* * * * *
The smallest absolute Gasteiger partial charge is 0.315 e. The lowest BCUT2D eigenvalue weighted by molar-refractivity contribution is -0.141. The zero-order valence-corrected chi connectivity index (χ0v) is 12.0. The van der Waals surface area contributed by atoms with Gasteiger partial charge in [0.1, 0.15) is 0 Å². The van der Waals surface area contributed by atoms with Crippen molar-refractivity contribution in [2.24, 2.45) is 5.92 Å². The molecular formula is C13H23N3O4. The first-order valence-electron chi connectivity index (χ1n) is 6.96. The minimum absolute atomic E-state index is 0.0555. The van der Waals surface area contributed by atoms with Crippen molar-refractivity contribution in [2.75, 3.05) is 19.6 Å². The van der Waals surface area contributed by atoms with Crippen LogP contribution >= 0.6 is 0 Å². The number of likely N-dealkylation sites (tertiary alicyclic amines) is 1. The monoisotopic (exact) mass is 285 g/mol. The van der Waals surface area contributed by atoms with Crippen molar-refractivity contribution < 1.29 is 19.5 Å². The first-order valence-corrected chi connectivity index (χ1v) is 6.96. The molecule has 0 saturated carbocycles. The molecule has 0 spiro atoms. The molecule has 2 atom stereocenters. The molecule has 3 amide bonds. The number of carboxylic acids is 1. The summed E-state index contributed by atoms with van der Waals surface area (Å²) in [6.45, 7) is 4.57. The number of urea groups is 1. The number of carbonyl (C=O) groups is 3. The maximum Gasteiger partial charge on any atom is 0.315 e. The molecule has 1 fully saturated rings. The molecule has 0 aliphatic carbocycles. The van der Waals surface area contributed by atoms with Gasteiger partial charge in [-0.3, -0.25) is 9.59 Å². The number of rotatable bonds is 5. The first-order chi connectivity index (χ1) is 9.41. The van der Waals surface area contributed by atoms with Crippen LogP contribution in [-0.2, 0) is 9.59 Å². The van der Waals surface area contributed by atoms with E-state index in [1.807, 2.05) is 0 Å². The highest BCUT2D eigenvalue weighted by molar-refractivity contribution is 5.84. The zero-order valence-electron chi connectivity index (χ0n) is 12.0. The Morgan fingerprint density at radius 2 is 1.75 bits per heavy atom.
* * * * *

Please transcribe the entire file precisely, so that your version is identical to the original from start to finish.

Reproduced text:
The smallest absolute Gasteiger partial charge is 0.315 e. The lowest BCUT2D eigenvalue weighted by molar-refractivity contribution is -0.141. The zero-order valence-corrected chi connectivity index (χ0v) is 12.0. The van der Waals surface area contributed by atoms with Gasteiger partial charge in [0.1, 0.15) is 0 Å². The van der Waals surface area contributed by atoms with Crippen molar-refractivity contribution in [2.24, 2.45) is 5.92 Å². The molecular formula is C13H23N3O4. The first-order valence-electron chi connectivity index (χ1n) is 6.96. The minimum absolute atomic E-state index is 0.0555. The van der Waals surface area contributed by atoms with Crippen molar-refractivity contribution in [2.75, 3.05) is 19.6 Å². The van der Waals surface area contributed by atoms with Crippen LogP contribution >= 0.6 is 0 Å². The number of likely N-dealkylation sites (tertiary alicyclic amines) is 1. The monoisotopic (exact) mass is 285 g/mol. The van der Waals surface area contributed by atoms with Crippen molar-refractivity contribution < 1.29 is 19.5 Å². The first-order valence-corrected chi connectivity index (χ1v) is 6.96. The molecule has 0 saturated carbocycles. The molecule has 0 spiro atoms. The molecule has 2 atom stereocenters. The molecule has 3 amide bonds. The number of carboxylic acids is 1. The summed E-state index contributed by atoms with van der Waals surface area (Å²) in [6.45, 7) is 4.57. The number of urea groups is 1. The number of carbonyl (C=O) groups is 3. The maximum Gasteiger partial charge on any atom is 0.315 e. The molecule has 1 fully saturated rings. The molecule has 0 aliphatic carbocycles. The van der Waals surface area contributed by atoms with Gasteiger partial charge in [-0.3, -0.25) is 9.59 Å². The number of rotatable bonds is 5. The first-order chi connectivity index (χ1) is 9.41. The van der Waals surface area contributed by atoms with Crippen LogP contribution in [-0.2, 0) is 9.59 Å². The van der Waals surface area contributed by atoms with E-state index in [1.807, 2.05) is 0 Å². The highest BCUT2D eigenvalue weighted by molar-refractivity contribution is 5.84. The zero-order valence-electron chi connectivity index (χ0n) is 12.0. The Morgan fingerprint density at radius 2 is 1.75 bits per heavy atom.